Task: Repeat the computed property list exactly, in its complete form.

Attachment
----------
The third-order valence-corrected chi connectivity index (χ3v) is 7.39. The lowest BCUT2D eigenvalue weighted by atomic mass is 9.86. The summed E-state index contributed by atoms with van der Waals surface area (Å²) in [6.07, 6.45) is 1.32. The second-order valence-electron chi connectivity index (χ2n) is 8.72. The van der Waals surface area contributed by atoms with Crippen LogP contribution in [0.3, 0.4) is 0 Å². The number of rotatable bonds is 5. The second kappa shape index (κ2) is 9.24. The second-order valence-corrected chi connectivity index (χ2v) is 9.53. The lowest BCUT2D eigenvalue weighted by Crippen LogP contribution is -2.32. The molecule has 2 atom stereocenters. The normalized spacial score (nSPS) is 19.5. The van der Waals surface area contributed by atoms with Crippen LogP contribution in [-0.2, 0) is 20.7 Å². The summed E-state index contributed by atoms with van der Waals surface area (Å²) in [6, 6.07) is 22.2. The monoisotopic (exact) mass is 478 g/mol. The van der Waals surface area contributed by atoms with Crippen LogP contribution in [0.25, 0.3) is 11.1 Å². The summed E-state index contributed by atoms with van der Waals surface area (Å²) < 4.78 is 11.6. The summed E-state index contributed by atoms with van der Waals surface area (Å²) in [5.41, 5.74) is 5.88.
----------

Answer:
The third-order valence-corrected chi connectivity index (χ3v) is 7.39. The lowest BCUT2D eigenvalue weighted by atomic mass is 9.86. The summed E-state index contributed by atoms with van der Waals surface area (Å²) in [6.07, 6.45) is 1.32. The second-order valence-electron chi connectivity index (χ2n) is 8.72. The van der Waals surface area contributed by atoms with Crippen LogP contribution in [0.3, 0.4) is 0 Å². The number of rotatable bonds is 5. The second kappa shape index (κ2) is 9.24. The second-order valence-corrected chi connectivity index (χ2v) is 9.53. The lowest BCUT2D eigenvalue weighted by Crippen LogP contribution is -2.32. The molecule has 2 atom stereocenters. The normalized spacial score (nSPS) is 19.5. The van der Waals surface area contributed by atoms with Crippen LogP contribution in [-0.2, 0) is 20.7 Å². The summed E-state index contributed by atoms with van der Waals surface area (Å²) in [6, 6.07) is 22.2. The monoisotopic (exact) mass is 478 g/mol. The van der Waals surface area contributed by atoms with Crippen LogP contribution in [0.25, 0.3) is 11.1 Å². The summed E-state index contributed by atoms with van der Waals surface area (Å²) < 4.78 is 11.6. The summed E-state index contributed by atoms with van der Waals surface area (Å²) in [5.41, 5.74) is 5.88.